Cuboidal epithelial cells are as wide as they are tall.  They can be single-layered or have a maximum of 2-3 layers. Cuboidal epithelium usually has some secretory function and is found within glands.

Columnar epithelial cells are taller than than they are wide. They are primarily simple columnar, arranged in a single layer. Stratified columnar epithelia are rare.  Columnar epithelia are located in organs with high secretory activity and often have apical surface modifications.

 

Each epithelium is therefore described in two words:  number of layers and the shape of the cells. There is, for example, simple squamous epithelium, simple cuboidal, simple columnar or stratified squamous, etc. As a rule, we place the word that denotes  the number of layers before the word that denotes shape. However, there are two exceptions to the rule. Pseudostratified is used as one word because it denotes the number of layers (one) and the shape of the cells (columnar but not really) at the same time. There is also another type of epithelium that defies the rules. It is transitional epithelium, a multilayered, kind of cuboidal, but different enough that it deserved its own name. It will be discussed later in the chapter together with the function.

Figure 1: Illustration of epithelium

4.2.3. Classification of the epithelia – function

Based on their function, epithelial cells can be divided into:

  • Covering and lining epithelium.
  • Absorptive epithelium.
  • Secretory (a.k.a glandular epithelium).

Covering and lining epithelia

The principal function of all epithelia in the body is to cover the surface or line organs. The “covering and lining epithelia” name is reserved for the epithelia that hardly do anything else in addition to creating a barrier between the exterior and interior of the body. The epithelial barrier protects the organism from losing water (think about a scraped knee and the yellowish serum droplets on the surface when the barrier is broken), invasion of microbes, and from trauma. Simple epithelium is enough on the inside of the body. It is located on the surface of each organ (such as reproductive epithelium on the surface of an ovary, inward facing side of the cornea, or in the lungs). In places where the body is exposed to more mechanical stress, epithelium becomes stratified. Stratified epithelium forms the external part of the skin (and is called the epidermis) or the outside, externally facing side of the cornea and sclera of the eye.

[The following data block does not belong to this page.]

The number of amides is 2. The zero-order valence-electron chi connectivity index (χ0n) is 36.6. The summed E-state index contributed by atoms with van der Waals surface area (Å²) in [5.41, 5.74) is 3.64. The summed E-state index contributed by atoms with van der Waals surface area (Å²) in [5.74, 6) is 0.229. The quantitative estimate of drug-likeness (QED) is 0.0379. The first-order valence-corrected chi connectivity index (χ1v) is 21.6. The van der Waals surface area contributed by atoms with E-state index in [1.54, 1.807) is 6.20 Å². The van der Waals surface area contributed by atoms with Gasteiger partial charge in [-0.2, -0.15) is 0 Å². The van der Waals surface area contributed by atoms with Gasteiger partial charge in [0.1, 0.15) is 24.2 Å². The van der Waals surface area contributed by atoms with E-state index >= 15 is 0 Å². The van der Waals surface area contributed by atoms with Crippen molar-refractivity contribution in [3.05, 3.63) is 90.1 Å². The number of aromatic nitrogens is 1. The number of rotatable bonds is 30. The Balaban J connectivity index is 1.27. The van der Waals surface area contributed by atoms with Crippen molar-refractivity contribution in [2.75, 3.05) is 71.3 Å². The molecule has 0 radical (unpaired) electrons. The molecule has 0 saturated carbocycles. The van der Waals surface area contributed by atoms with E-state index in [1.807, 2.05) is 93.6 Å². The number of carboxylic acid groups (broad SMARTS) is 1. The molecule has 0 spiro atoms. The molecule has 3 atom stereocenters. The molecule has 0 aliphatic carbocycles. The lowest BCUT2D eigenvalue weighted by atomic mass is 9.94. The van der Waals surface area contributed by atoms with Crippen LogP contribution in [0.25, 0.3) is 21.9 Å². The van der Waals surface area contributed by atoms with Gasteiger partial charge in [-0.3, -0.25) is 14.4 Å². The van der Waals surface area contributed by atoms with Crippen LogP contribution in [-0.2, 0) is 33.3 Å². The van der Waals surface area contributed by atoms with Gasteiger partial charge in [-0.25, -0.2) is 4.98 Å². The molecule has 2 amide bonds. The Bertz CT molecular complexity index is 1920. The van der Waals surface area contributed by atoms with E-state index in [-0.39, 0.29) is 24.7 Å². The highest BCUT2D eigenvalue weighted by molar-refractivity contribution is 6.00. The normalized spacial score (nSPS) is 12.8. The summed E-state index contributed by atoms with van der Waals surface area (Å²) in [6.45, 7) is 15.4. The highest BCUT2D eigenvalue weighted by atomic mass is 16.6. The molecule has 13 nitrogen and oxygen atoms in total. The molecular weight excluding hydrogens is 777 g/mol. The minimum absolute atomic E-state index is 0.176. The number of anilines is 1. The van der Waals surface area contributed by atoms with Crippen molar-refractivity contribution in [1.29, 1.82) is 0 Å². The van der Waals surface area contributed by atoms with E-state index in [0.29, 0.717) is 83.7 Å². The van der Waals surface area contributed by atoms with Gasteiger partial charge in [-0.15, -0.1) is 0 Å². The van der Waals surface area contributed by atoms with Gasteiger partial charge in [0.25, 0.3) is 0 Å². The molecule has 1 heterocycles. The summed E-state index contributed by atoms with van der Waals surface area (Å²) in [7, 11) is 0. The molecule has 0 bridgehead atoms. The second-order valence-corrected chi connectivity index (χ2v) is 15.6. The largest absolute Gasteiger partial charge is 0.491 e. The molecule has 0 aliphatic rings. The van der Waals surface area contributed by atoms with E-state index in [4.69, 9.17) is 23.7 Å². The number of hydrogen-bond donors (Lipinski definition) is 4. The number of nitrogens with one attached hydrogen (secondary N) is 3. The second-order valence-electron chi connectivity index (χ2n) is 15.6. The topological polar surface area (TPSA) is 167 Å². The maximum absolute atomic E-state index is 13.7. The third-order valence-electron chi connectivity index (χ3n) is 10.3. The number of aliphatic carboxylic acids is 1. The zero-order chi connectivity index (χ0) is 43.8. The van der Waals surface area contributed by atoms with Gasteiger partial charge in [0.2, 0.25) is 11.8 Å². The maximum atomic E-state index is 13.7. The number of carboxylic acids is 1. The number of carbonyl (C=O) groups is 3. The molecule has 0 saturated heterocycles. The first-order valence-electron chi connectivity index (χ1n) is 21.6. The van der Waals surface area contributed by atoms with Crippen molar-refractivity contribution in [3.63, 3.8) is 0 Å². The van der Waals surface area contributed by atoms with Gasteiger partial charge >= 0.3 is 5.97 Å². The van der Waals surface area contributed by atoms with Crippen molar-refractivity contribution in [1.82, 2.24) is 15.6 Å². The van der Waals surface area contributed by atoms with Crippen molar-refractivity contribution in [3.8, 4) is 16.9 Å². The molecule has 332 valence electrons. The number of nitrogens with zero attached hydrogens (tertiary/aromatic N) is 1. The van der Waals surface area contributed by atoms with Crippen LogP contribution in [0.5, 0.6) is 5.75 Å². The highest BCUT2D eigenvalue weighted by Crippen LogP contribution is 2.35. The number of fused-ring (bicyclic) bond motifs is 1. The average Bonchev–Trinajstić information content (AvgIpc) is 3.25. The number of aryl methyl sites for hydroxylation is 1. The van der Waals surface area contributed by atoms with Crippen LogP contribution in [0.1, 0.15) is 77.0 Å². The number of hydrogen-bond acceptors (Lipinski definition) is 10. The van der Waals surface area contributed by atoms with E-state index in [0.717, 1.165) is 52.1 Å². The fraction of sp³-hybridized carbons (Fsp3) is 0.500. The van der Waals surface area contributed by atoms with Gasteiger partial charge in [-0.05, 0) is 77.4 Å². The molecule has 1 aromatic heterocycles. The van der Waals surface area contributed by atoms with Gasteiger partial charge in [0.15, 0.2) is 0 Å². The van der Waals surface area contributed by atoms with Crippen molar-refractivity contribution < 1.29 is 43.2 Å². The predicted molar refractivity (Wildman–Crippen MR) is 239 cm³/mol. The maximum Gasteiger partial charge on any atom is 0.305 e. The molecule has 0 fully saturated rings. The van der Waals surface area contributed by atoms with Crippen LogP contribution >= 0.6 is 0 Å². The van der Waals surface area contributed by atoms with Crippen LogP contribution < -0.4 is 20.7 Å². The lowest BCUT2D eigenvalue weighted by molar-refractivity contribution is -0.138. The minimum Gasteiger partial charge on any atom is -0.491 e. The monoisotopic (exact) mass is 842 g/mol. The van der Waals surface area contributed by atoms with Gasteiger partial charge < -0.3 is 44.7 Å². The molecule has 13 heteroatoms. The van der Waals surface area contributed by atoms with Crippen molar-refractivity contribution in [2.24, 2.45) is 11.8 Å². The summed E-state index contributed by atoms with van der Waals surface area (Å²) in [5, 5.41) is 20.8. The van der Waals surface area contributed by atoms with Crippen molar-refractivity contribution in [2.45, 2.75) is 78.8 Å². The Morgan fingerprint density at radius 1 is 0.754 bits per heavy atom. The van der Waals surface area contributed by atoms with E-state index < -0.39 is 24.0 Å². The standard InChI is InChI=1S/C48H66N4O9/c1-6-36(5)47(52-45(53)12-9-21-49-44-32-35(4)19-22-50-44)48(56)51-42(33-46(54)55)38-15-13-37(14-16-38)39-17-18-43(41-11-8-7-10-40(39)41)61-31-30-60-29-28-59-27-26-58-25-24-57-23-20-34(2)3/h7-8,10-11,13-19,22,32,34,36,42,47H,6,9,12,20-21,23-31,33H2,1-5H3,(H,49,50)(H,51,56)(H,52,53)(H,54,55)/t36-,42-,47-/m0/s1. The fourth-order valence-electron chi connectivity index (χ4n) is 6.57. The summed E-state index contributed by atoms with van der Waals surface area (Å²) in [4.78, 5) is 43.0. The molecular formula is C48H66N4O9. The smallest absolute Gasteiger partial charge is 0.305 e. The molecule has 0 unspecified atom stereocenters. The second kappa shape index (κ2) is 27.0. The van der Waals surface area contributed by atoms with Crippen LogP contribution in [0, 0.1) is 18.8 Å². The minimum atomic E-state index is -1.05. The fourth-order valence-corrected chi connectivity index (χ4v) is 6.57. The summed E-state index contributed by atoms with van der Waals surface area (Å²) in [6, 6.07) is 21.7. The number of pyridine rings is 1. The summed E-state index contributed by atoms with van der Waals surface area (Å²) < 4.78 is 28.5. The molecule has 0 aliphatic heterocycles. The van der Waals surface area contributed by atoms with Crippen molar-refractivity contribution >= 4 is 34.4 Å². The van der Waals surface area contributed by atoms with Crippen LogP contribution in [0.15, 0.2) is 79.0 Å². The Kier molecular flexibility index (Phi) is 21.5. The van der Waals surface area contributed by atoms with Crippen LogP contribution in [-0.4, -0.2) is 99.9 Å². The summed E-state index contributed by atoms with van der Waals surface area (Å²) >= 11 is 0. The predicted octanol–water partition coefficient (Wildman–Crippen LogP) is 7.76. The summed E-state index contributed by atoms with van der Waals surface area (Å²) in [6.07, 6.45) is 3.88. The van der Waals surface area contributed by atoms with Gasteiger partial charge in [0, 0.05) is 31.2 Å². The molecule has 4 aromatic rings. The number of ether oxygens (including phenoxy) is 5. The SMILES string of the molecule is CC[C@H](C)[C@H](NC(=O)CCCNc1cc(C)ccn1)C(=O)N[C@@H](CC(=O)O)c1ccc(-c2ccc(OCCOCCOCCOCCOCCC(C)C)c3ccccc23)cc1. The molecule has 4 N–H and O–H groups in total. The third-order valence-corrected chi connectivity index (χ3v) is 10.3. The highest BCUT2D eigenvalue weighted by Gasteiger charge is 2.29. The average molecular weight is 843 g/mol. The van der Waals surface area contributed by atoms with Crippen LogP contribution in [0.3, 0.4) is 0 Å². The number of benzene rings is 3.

4.2.4. Location of the epithelia

SIMPLE SQUAMOUS

location

special features/notes

image

innermost layer of the blood vessels a.k.a.
endothelium

lining of the heart chambers a.k.a.
endocardium
innermost layer of the lymphatics
external surfaces of internal organs a.k.a.
mesothelium
walls of alveoli
(lungs)

 

Stratified squamous

location

special features/notes

image

outer layer of skin a.k.a.
epidermis
lining of oral cavity
esophagus
vagina
cornea outer surface

 

simple cuboidal

location

special features/notes

image

endocrine organs
(ex: thyroid gland)

exocrine glands
(ex: salivary glands)

ducts of exocrine glands
(ex: pancreatic duct, bile duct)

kidney tubules

 

stratified cuboidal

location

special features/notes

image

exocrine glands
(ex: parotid gland)

 

Simple Columnar

location

special features/notes

image

digestive tract,
small intestine
cells are called enterocytes
gallbladder

 

ciliated simple columnar

location

special features/notes

image

lower respiratory system,  bronchi
(ex: bronchiole)
cilia
female reproductive tract  – uterine (Fallopian) tubes and uterus in uterus it is called endometrium

 

stratified columnar

location

special features/notes

image

ducts of exocrine glands
(ex: lactiferous gland)

 

pseudostratified

location

special features/notes

image

male reproductive system
(ex: epididymis)

respiratory system
(ex: trachea)

 

transitional

location

special features/notes

image

Urinary tract,
lining of urinary bladder,
urethra

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Histology Copyright © by Malgosia Wilk-Blaszczak. All Rights Reserved.